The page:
“The City has failed and continues to fail to maintain its sidewalks clear of debris and tent encampments, which is necessary to make its sidewalks readily accessible to people with mobility disabilities”
A group of disabled people is suing the city of Portland, Oregon, for violating the Americans with Disabilities Act by failing to keep the sidewalks clear of homeless encampments.
It’s easy for many people to forget how vital clear sidewalks are for a person who is blind or uses a wheelchair to get around.
This is a perfect example of how the left thinks they are being compassionate by allowing people to camp in public places when in fact, they are making life difficult for people who need real consideration.
The Willamette Week reports:
Federal Lawsuit Alleges City of Portland Fails to Uphold Americans With Disabilities Act by Allowing Tents on Sidewalks
Ten Portlanders with disabilities filed a class action lawsuit in United States District Court on Tuesday evening, alleging the city of Portland has violated the Americans with Disabilities Act by allowing homeless people to camp on city sidewalks.
The lawsuit, filed on behalf of the plaintiffs by five Davis Wright Tremaine attorneys, including John DiLorenzo, demands that the city immediately sweep all tents from sidewalks while litigation is ongoing.
The lawsuit’s argument hinges on a section of the Americans with Disabilities Act that identifies sidewalks as a “service, program, or activity” within the city that must remain accessible for those with disabilities.
“The City has failed and continues to fail to maintain its sidewalks clear of debris and tent encampments, which is necessary to make its sidewalks readily accessible to people with mobility disabilities,” the lawsuit reads. “Indeed, a substantial number of the City’s sidewalks—particularly those in the City’s busiest business corridors—do not comply with applicable federal statutes and regulations because they are blocked by tent encampments and attendant debris, rendering the sidewalks inaccessible, dangerous, and unsanitary for people with mobility disabilities.”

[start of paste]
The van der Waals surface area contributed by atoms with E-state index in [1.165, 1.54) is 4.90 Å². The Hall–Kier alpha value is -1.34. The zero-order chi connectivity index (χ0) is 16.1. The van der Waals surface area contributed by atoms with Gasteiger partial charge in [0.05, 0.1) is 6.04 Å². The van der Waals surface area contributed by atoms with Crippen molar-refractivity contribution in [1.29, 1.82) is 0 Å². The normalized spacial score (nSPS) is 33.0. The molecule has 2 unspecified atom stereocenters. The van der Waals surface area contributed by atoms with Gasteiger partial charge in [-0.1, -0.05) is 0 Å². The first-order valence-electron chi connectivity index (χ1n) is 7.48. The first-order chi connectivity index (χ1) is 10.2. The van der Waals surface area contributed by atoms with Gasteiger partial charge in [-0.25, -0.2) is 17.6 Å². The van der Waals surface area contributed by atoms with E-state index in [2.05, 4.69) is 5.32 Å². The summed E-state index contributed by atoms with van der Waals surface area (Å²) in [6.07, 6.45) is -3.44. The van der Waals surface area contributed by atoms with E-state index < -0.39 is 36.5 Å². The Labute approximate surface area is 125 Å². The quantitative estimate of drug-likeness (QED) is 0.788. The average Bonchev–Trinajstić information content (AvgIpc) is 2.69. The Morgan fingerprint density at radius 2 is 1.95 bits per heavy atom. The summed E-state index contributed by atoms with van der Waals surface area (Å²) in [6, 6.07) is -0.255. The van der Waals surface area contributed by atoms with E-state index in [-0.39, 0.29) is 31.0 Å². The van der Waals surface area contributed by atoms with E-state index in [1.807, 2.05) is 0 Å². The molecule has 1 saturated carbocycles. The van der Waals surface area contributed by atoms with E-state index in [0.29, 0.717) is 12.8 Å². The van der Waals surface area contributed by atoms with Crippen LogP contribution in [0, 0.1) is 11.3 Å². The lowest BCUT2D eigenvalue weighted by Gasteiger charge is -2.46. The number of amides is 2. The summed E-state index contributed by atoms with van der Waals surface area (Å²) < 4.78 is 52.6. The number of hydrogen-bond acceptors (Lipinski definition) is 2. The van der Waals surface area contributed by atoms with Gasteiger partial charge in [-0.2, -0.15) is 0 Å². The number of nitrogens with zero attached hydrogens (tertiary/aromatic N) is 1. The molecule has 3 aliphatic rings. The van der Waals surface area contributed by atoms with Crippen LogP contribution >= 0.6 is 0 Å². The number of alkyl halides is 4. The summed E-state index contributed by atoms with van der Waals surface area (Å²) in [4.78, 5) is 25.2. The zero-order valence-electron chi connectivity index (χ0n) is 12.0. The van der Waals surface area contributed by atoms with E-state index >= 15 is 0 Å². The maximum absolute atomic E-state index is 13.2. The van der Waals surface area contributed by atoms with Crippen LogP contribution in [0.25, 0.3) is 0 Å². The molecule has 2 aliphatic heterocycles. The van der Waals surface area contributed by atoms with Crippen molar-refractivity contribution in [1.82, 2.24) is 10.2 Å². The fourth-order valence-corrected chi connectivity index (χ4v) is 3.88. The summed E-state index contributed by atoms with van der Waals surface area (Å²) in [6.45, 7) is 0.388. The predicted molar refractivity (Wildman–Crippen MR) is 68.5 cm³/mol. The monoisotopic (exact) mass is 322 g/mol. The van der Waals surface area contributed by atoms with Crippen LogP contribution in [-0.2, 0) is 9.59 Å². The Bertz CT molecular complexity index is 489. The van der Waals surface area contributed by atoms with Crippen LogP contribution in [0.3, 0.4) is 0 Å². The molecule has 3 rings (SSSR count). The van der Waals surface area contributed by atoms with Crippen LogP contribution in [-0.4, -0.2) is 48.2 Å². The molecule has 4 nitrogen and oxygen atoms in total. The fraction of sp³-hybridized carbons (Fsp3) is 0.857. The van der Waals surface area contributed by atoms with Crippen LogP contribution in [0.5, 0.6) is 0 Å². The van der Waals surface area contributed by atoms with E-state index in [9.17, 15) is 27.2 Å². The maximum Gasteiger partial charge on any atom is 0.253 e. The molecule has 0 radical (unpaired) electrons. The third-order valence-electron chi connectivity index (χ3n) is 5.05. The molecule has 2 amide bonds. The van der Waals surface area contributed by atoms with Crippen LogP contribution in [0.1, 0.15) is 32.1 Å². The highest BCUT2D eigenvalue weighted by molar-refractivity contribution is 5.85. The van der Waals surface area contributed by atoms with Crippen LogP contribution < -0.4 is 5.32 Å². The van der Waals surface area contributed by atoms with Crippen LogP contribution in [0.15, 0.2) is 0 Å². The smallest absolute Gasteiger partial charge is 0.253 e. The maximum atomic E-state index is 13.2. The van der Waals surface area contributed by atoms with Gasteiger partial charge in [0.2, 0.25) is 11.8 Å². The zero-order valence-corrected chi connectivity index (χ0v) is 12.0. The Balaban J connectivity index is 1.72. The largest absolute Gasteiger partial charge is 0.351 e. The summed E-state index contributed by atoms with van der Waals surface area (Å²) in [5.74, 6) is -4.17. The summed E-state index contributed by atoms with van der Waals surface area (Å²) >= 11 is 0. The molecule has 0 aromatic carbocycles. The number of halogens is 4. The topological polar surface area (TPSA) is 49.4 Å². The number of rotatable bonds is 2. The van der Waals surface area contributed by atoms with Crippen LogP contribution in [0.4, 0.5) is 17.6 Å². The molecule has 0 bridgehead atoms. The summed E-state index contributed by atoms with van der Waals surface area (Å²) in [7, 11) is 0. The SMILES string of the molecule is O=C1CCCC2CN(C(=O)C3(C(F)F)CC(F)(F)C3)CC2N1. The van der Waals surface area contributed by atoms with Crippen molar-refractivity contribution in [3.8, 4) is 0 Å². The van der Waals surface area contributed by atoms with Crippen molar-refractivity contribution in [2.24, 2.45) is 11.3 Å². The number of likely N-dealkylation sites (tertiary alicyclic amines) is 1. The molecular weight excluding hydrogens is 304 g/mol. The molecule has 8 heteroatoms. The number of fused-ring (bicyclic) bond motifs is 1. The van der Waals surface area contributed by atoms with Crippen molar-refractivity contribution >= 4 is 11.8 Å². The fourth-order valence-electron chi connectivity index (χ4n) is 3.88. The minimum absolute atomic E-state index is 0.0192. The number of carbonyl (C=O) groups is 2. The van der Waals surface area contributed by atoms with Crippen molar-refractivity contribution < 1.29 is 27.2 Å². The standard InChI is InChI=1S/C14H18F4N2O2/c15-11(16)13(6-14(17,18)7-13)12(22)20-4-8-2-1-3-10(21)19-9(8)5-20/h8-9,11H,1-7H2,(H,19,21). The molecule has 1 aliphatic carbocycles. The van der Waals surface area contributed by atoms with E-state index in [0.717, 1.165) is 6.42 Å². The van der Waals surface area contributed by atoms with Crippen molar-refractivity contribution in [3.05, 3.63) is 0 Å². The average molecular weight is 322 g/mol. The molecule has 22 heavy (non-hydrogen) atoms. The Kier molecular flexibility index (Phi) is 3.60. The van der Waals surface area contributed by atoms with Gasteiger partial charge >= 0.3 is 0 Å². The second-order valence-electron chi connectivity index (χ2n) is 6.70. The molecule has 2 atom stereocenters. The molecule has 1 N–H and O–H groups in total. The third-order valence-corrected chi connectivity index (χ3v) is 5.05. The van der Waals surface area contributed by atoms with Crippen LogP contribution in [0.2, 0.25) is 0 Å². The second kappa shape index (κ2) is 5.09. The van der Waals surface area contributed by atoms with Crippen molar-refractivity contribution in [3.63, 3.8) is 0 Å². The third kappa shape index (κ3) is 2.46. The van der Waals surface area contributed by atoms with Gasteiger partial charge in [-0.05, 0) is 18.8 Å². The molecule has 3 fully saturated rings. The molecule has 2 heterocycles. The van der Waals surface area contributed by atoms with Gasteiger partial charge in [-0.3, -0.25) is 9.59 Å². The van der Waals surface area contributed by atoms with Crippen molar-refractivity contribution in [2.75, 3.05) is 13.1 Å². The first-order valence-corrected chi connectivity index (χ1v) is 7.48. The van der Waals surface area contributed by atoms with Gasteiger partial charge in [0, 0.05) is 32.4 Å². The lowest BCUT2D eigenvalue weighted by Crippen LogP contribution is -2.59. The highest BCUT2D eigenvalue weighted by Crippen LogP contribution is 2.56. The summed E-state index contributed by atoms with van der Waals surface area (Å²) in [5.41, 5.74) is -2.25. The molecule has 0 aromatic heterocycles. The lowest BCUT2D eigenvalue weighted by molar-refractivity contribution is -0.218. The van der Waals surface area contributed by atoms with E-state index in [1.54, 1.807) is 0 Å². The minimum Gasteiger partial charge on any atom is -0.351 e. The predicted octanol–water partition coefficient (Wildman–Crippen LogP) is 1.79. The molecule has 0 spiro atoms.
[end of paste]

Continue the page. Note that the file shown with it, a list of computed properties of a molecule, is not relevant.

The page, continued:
The plaintiffs asked the court to mandate that the city clear all sidewalks of tents and also make shelter available to all those swept, even if it means immediately constructing shelter for everyone to avoid running into problems with a 2017 9th U.S. Circuit Court decision that prohibits cities from criminalizing homelessness if there are not adequate beds to shelter people.
This video report from KGW News includes testimony from some of the disabled people involved in the suit who describe how difficult it is for them to use the sidewalks:
One issue that complicates this suit is the fact that some of the homeless people living in sidewalk tents are also considered disabled.
OPB News reports:
A 2019 count of the county’s homeless population found that more than half of the people living outdoors or in shelters had a physical or mental disability. Both homeless and disability advocates say this lawsuit will do little to help this population and dismissed the suit as misguided.
“If we really care about people with disabilities, this doesn’t seem to be the answer,” said Katie O’Brien, the executive director of women’s shelter Rose Haven. “It’s a distraction that really kind of misses the broader need of our disabled community at large.”
Before landing with Davis Wright Tremaine, Mozyrsky said he approached Disability Rights Oregon, which frequently fights legal battles on behalf of Oregonians with disabilities. He said he was rebuffed.
Asked about the decision not to take on the lawsuit, Disability Rights Oregon executive director Jake Cornett said in a statement that the litigation wrongly pitted “some people with disabilities against other people with disabilities.”
This puts the city in a tricky situation, but perhaps it will force Portland to deal with its homeless problem once and for all.
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